RW: Awesome and congrats on the PR—that’s always a plus. You mentioned it a bit about your mental state. Anything you’ve experienced maybe that was surprising or that you’ve just noticed since stopping drinking in terms of your mental health?
JM: I found I’ve been more patient, I’m able to deal with challenges in a bit more of a response way versus a reactionary way that helps me a lot with parenting. I have an 8-year-old and and other relationships in my life, and better so I could then track performance and kind of scale up between aerobic and focus has improved. I’m able to dedicate longer periods of time to a task at hand and so that benefits me professionally, but it also benefits me on the road when I’m training and I’m able to put in those longer training efforts. Like this morning, I did a speed run, for example, and I was doing intervals and it was not the best weather for it, but I was able to stay focused on my goal and overcome that. And I’ve seen that change happen since I’ve made the decision to move away from consuming alcohol.
These are benefits that I look at and I think, yeah they’ve done a lot for me from a running standpoint, but they’re also doing a lot for me from a life standpoint. So it’s been great to feel that benefit across multiple facets of who I am.
RW: What sort of advice would you have for others who are thinking about reassessing their relationship? What things should maybe they consider as well?
JM: I fell early on in the trap of comparing myself to friends and colleagues and so on, like oh, what’s their consumption? And I just don’t think that’s a healthy way to come at it. I think it’s really about thinking, what are your goals and where does alcohol fit within that?
As I made that assessment and looked at my own goals, it was clear to me that alcohol wasn’t really providing much benefit at all. If anything, it was holding me back. And so that was motivation to help me take that next step to where I want to go.
Also, don’t set it up like, I’m quitting forever or I’m quitting for a year. Just take it one day at a time. Say: Yeah, I’m not going to have anything to drink today. And then see how you feel the next day and then just let that snowball from there.
I think, often I’ve spoken with people who’ve set very aspirational targets and then feel really badly if they have a setback. So just take it one day at a time—that way, there’s no disappointment. If you have a setback you can just reset, move forward, and continue to go.
RW: Can you talk a little bit about how the running community has supported you even if it’s just through races or how that’s played a role in your life?
JM: This is a conversation that comes up a lot. How often do you finish a race and there’s a beer garden set up there and you’ve got a free ticket attached to your bib, right? So [Thats great. T are] very much connected. But when I’ve spoken with other people who run or people who are interested in getting into the sport, generally, the running community is very supportive of this decision.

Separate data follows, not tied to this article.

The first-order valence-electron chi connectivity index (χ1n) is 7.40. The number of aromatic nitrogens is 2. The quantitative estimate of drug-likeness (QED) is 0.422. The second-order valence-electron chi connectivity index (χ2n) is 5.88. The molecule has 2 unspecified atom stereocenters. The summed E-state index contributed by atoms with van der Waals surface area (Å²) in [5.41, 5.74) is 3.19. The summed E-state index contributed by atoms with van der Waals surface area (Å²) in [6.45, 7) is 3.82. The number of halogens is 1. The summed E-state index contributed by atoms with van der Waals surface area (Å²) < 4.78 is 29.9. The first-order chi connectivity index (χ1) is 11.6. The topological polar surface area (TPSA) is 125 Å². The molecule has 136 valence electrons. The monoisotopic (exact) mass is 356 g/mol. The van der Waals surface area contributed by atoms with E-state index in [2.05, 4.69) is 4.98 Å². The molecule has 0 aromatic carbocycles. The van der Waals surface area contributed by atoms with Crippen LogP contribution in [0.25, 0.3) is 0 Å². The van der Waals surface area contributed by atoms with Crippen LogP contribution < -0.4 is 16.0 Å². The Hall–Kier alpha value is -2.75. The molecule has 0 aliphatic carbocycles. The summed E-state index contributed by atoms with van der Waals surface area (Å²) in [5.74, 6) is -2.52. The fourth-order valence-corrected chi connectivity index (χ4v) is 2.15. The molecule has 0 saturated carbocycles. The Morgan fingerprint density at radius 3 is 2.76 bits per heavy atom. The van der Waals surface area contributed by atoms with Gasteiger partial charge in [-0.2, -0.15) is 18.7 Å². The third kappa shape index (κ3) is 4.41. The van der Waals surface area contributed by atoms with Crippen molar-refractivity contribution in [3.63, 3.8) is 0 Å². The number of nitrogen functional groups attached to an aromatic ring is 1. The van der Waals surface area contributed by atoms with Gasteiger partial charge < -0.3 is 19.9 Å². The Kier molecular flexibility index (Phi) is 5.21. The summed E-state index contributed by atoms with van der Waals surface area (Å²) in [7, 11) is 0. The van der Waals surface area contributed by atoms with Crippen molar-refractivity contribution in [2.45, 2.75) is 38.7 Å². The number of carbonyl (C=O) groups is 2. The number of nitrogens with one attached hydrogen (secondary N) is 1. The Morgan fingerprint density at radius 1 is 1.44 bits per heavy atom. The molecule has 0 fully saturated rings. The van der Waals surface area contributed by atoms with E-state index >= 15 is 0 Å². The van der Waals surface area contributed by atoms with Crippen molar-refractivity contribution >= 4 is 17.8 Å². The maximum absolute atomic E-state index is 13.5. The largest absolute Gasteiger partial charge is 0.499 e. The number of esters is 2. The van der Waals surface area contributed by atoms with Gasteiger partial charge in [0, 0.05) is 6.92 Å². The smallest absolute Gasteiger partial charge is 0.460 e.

At least for myself as a runner, my goal is to help pick people up. If someone’s doing something they feel is gonna help them improve and feel better about the effort and what they’re achieving, then I’m all about helping them and supporting them on that. And I felt like that was reciprocated with me where people have been very complimentary of me taking on this challenge of giving up alcohol. They also give me lots of support for the benefits I’m seeing as an outcome [of not drinking].
RW: I love to hear that. Awesome. Is there anything else that you wanted to add about your relationship with alcohol or running?
JM: Personally, this was the right decision. I feel better now than I have in years. I’m in the best shape I’ve been in since I can’t remember. And it’s exciting, at 42, to be setting PRs and to be reaching new distances that I’ve never been able to manage before. So I see it as, I’m continuing to move up and grow and develop in the sport. This is just a tool I’m using to get there.
So, I would encourage anyone who’s out there thinking about [quitting] and questioning the role that alcohol may play in their running and in their life, just think about what the benefits are and ask yourself what do you have to lose? Take a couple days off, see what you feel, and you’ll be surprised at how quickly the benefits far start to outweigh what you’ve given up to get there.
RW: That’s great. Thank you so much for sharing your story and your advice and being open with us about your story and your relationship with alcohol.
Mallory Creveling, an ACE-certified personal trainer and RRCA-certified run coach, joined the Runner's World and Bicycling team in August 2021. She has more than a decade of experience covering fitness, health, and nutrition. As a freelance writer, her work appeared in Women's Health, Self, Men's Journal, Reader's Digest, and more. She has also held staff editorial positions at Family Circle and Shape magazines, as well as DailyBurn.com. A former New Yorker/Brooklynite, she's now based in Easton, PA.